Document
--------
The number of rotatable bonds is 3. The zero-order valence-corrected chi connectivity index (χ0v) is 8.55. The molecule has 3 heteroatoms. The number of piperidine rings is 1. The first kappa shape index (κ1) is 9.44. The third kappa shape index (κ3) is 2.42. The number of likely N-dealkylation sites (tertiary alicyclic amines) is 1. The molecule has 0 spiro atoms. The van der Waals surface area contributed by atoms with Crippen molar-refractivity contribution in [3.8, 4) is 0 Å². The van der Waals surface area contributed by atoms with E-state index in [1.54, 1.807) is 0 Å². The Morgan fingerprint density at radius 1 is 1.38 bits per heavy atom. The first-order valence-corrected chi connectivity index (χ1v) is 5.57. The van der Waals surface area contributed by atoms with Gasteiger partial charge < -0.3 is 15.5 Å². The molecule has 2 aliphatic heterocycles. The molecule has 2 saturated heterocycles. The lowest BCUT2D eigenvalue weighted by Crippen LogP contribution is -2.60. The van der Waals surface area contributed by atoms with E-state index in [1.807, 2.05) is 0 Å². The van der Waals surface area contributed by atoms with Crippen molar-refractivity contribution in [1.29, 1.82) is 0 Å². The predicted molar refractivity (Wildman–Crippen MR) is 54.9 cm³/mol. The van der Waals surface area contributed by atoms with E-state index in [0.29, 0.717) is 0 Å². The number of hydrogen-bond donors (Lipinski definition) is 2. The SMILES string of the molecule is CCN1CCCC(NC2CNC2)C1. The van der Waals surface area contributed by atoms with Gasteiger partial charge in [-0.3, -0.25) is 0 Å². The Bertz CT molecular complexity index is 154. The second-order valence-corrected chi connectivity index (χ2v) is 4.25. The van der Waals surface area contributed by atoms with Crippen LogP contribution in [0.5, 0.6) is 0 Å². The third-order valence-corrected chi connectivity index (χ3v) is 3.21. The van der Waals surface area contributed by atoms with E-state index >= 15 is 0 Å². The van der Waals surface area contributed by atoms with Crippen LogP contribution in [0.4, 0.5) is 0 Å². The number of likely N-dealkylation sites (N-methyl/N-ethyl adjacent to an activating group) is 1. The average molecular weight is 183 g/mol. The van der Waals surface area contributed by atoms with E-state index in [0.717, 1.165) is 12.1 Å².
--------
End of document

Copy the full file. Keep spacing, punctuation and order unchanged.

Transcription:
The number of rotatable bonds is 3. The zero-order valence-corrected chi connectivity index (χ0v) is 8.55. The molecule has 3 heteroatoms. The number of piperidine rings is 1. The first kappa shape index (κ1) is 9.44. The third kappa shape index (κ3) is 2.42. The number of likely N-dealkylation sites (tertiary alicyclic amines) is 1. The molecule has 0 spiro atoms. The van der Waals surface area contributed by atoms with Crippen molar-refractivity contribution in [3.8, 4) is 0 Å². The van der Waals surface area contributed by atoms with E-state index in [1.54, 1.807) is 0 Å². The Morgan fingerprint density at radius 1 is 1.38 bits per heavy atom. The first-order valence-corrected chi connectivity index (χ1v) is 5.57. The van der Waals surface area contributed by atoms with Gasteiger partial charge < -0.3 is 15.5 Å². The molecule has 2 aliphatic heterocycles. The molecule has 2 saturated heterocycles. The lowest BCUT2D eigenvalue weighted by Crippen LogP contribution is -2.60. The van der Waals surface area contributed by atoms with E-state index in [1.807, 2.05) is 0 Å². The van der Waals surface area contributed by atoms with Crippen molar-refractivity contribution in [1.29, 1.82) is 0 Å². The predicted molar refractivity (Wildman–Crippen MR) is 54.9 cm³/mol. The van der Waals surface area contributed by atoms with E-state index in [0.29, 0.717) is 0 Å². The number of hydrogen-bond donors (Lipinski definition) is 2. The SMILES string of the molecule is CCN1CCCC(NC2CNC2)C1. The van der Waals surface area contributed by atoms with Gasteiger partial charge in [-0.3, -0.25) is 0 Å². The Bertz CT molecular complexity index is 154. The second-order valence-corrected chi connectivity index (χ2v) is 4.25. The van der Waals surface area contributed by atoms with Crippen LogP contribution in [0.5, 0.6) is 0 Å². The third-order valence-corrected chi connectivity index (χ3v) is 3.21. The van der Waals surface area contributed by atoms with E-state index >= 15 is 0 Å². The van der Waals surface area contributed by atoms with Crippen LogP contribution in [0.4, 0.5) is 0 Å². The number of likely N-dealkylation sites (N-methyl/N-ethyl adjacent to an activating group) is 1. The average molecular weight is 183 g/mol. The van der Waals surface area contributed by atoms with E-state index in [0.717, 1.165) is 12.1 Å².